Hakeem and Tamara also considered whether the pitch-black aliens of Attack the Block, with their spiky exteriors and glowing blue teeth, make sense. Director Joe Cornish (Lockwood & Co) set an alien invasion movie in a rundown south London block of flats and set a gang of young teens – including future star John Boyega (Small Axe, Star Wars) and Jodie Whitaker (Doctor Who again, Good Vibrations) – to defend the planet. Get ready for some fascinating chat about how pheromones work and the best way to decelerate an interstellar space ship in this one. And, once you’re finished listening, why not try a few other alien invasion stories? The World’s End sees an alien takeover derail a pub crawl organised by old friends in a cast led by Simon Pegg (Spaced), Paddy Considine (How to Build a Girl, Journeyman) and Martin Freeman (Sherlock), all from the twisted genius of Edgar Wright (Hot Fuzz, Shaun of The Dead). Gareth Edward’s debut feature Monsters features a very different kind of aliens, after a crashed NASA probe gives rise to giant alien life-forms across the deserts of the American Southwest. Or there’s the most subtle invasion of all, Under the Skin. This oblique and critically acclaimed sci-fi from Jonathan Glazer (The Zone of Interest) sees Scarlett Johansson (The Other Boleyn Girl) play an alien who preys on human men.

Children of Men

Attack the Block

If that leaves you in the mood for creepy sci-fi horror, good! The sci-fi classic Alien is next on the examining table, as the podcast hosts discuss whether an acid-blooded parasite can grow inside a human body. If you haven’t seen that unforgettable film from Ridley Scott, who would go on to make epics like Napoleon, Gladiator and The Martian, you’re missing out. You could also try a film influenced by but very distinct from that hit: Sunshine, from director Danny Boyle (28 Days Later), about an international gang of astronauts trying to restart Earth’s sun. There’s a similarly claustrophobic atmosphere in recent TV hit The Rig too, wherein very strange things begin to happen for the crew of an oil rig. And of course there is 2001: A Space Odyssey, arguably the greatest science-fiction movie ever made and definitely the most influential, and another set (mostly) aboard a single space ship.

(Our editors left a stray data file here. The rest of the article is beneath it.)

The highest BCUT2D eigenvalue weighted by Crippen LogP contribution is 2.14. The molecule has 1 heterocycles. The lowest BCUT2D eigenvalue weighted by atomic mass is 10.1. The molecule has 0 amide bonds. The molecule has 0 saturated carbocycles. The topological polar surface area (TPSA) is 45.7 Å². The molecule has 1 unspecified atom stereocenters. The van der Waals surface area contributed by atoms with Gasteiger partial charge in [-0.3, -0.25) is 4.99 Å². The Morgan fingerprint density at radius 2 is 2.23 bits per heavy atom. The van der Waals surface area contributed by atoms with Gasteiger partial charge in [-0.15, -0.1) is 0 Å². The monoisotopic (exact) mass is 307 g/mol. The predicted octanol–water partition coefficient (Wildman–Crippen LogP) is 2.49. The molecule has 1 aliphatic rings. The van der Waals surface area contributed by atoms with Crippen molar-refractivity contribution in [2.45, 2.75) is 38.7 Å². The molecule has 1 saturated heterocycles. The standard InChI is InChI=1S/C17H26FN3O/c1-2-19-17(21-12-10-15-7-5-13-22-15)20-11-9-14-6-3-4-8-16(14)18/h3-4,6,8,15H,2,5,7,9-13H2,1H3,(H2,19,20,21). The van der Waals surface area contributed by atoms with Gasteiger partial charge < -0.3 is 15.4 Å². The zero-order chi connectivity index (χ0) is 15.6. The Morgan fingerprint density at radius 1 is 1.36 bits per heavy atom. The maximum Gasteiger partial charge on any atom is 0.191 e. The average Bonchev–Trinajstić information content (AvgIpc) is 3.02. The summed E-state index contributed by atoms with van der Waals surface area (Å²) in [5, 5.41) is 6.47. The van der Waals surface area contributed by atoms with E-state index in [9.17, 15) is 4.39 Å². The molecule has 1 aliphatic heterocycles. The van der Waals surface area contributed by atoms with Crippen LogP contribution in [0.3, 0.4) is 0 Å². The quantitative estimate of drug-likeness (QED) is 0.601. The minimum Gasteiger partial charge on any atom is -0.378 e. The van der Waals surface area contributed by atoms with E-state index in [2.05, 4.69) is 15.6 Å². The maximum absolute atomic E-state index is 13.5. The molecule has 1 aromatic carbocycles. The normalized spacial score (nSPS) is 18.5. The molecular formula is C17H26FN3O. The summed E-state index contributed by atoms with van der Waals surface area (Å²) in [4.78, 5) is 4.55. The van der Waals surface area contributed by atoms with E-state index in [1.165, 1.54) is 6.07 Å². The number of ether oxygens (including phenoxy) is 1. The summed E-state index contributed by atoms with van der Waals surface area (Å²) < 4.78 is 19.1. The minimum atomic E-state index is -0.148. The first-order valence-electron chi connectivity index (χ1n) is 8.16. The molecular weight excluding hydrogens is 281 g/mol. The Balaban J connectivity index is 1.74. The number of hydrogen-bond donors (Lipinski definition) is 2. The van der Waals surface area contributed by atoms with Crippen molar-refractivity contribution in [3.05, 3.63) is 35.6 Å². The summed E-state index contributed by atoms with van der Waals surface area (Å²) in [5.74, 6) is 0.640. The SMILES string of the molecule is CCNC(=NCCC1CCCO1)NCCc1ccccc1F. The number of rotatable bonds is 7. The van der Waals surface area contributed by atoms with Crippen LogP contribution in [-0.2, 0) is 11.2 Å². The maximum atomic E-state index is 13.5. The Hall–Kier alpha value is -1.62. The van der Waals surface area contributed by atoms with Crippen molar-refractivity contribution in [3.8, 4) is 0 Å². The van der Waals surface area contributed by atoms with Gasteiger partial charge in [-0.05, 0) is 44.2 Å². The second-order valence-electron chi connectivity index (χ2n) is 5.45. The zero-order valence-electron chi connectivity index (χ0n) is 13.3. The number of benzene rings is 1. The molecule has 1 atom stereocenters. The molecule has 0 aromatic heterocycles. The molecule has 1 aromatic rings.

Finally, the team looked at Red Dwarf, the space comedy about the survivors of an interstellar disaster: an underachiever, a hologram, a robot and a mutated cat. A key element of the show is the idea that Lister (Craig Charles, Coronation Street) is the last surviving human, after spending 3 million years in a stasis booth. So could a stasis booth keep someone alive for that long? It’s a familiar idea in sci-fi (see also: the Alien films) but one that throws up a lot of questions. Then there’s the question of whether artificial lifeforms can truly be alive – something also explored in Alex Garland’s film Ex Machina and the TV series Humans. If you’re mostly there for the laughs, however, turn to The Hitchhiker’s Guide to The Galaxy, the sci-fi comedy whose madcap humour was a major influence on Red Dwarf and really every sci-fi comedy made since.


Red Dwarf

For all this and more, including a look at Black Mirror’s San Junipero afterlife technology and 3 Body Problem’s VR headset, check out Does It Fly? on all good podcast providers. And for more great British science fiction games, animation, TV and film, have a browse around ScreenUK. There’s no end of space, time and space-time to explore.